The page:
The Tour de France champion today sprinted out of the pack for a two-second intermediate bonus sprint and again at the stage three finish in Andorra La Vella, where he placed third and gained four seconds on some of his rivals.
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Stage winner Vincenzo Nibali (Bahrain-Merida) took 10 seconds for the stage win. Froome, however, gained the Vuelta overall lead for the first time since his Grand Tour breakthrough in 2011.
“I knew it was going to be close today which is why I went for the bonus seconds and again at the finish line with 10, six and four seconds, I knew I had to try to least get the bonus if I was going to go into the leader’s jersey,” Froome said.
“When I think back to the 2011 Vuelta a España, when I placed second by 13 seconds, it can be argued that the race was won on bonus seconds. From here on, I’m going to fight for the seconds because I know it can be a close race and I’m going to try take the bonus seconds where I can.”
Froome jumped off the front as if everyone was standing still to gain the two seconds behind his team-mate Diego Rosa who took the maximum three seconds with 13.1 kilometres to race.
The time he gained on his rivals plus the extra six seconds in bonus seconds gave him the red leader’s jersey for the first time since he lost it to Bradley Wiggins in 2011.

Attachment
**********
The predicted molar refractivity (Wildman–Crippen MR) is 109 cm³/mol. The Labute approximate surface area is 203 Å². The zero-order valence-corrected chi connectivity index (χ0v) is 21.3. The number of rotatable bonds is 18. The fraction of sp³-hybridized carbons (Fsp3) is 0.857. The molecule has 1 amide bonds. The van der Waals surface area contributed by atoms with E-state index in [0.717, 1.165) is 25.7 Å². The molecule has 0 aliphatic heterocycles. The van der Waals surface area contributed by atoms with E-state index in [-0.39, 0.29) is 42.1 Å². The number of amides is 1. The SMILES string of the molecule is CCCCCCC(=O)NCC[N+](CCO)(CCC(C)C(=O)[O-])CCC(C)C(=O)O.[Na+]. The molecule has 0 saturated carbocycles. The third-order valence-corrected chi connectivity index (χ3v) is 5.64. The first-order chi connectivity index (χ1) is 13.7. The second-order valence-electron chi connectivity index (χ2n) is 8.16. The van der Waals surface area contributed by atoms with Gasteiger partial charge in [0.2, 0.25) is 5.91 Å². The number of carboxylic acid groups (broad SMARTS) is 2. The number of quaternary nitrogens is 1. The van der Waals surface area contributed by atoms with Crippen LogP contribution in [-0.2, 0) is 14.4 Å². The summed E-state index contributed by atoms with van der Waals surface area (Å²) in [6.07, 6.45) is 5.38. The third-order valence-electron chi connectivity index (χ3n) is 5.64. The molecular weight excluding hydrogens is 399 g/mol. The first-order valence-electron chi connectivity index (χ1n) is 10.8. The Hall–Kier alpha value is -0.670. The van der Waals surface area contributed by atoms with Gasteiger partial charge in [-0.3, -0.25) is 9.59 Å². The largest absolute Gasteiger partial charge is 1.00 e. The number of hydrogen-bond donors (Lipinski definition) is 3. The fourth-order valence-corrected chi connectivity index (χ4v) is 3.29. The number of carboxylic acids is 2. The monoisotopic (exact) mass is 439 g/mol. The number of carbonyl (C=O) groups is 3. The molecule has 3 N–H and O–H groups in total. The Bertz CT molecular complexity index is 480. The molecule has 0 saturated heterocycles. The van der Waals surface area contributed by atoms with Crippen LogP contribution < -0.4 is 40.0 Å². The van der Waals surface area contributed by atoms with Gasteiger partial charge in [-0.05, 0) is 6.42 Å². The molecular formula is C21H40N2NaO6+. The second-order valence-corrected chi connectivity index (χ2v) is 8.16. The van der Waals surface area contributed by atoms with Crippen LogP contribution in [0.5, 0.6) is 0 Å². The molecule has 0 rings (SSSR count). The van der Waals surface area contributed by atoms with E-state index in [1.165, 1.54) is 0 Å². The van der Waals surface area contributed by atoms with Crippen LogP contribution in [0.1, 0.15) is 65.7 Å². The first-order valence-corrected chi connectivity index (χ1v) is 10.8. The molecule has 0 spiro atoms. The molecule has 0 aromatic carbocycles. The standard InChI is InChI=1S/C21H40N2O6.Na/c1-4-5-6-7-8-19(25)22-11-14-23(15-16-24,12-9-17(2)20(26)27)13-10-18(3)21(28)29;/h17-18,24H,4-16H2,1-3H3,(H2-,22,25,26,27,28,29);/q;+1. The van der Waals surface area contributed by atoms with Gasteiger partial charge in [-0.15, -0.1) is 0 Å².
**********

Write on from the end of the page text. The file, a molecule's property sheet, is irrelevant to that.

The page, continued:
Froome leads the Vuelta by two seconds over David De La Cruz (Quick-Step Floors), Nicolas Roche and Tejay van Garderen (BMC Racing). Vincenzo Nibali (Bahrain-Merida) is in fifth at 10 seconds, Esteban Chaves (Orica-Scott) sixth at 11, Fabio Aru (Astana) seventh at 38 and Adam Yates (Orica-Scott) eighth at 39.
“Is pretty good to be in the red jersey after six years fighting to be in this position, but having said that, I’m pretty aware of how close the race is with the other rivals. Most notably Esteban Chaves was great today because he was the only guy to follow me when I went over the top of the final climb today,” Froome continued.
“I think Vincenzo Nibali focused on being ready for this year’s Vuelta. It’s still very close there’s only two seconds between myself and the next group. It’s going to be a race or I have to fight for every second at every opportunity.”
Sky lined out the race on the closing climbs. Italian riders Salvatore Puccio, Gianni Moscon and Diego Rosa blasted away on the front. Mikel Nieve, the Spaniard who helped in the Tour de France and is switching to Orica-Scott in 2018, finished it off for Froome.
“It was one of those days. It was good to put the pressure on to see where those rivals are at after the Tour and see who’s here to fight for this GC and who is not up to it,” continued Froome.
“The team was just fantastic. We took it on for the penultimate climb. Gianni is riding his first Grand Tour and put the group in bits and I had to ask him to slow down because he was dropping me as well. He was really great and the team too. I have to thank them for being the red jersey.”